They can also locate workers -- medical professionals and nurses -- who are carrying self-powered, or active, tags that pinpoint their whereabouts at any given time.
This is where the technology is entering the second generation of utility. Popular for tracking pets, the RFID is slowly creeping over to humans who have little
choice: children, Alzheimer's patients, employees.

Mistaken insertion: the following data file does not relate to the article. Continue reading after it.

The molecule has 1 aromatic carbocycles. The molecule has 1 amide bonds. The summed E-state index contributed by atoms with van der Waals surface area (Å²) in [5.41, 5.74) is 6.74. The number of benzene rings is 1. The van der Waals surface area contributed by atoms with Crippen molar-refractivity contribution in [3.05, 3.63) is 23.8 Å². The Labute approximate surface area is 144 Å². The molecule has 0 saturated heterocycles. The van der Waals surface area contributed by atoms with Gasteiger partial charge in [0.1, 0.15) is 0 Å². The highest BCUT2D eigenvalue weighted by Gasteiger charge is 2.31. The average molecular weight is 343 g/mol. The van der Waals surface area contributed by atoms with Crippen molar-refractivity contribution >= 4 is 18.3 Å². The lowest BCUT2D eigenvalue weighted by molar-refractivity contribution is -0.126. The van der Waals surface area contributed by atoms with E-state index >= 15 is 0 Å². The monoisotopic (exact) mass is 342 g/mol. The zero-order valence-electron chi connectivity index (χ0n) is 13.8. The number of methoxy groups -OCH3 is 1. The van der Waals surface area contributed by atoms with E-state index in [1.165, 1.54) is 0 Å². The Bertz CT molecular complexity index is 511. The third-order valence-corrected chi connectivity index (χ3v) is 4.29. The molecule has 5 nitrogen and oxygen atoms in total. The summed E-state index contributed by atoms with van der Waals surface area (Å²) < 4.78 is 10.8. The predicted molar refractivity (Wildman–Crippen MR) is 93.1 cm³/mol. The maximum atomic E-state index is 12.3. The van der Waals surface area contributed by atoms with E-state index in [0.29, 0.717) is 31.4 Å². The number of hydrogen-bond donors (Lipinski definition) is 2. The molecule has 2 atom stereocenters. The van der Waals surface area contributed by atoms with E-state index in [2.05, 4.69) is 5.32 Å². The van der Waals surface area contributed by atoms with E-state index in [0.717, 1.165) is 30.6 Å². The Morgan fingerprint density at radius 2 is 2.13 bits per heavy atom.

"The arguments that are winning these days involve safety, efficiency and productivity," said Ian Kerr, Canada research chair in ethics, law and technology at the University of Ottawa law faculty. "The challenge in this era is to employ this kind of technology in a way that isn't dehumanizing."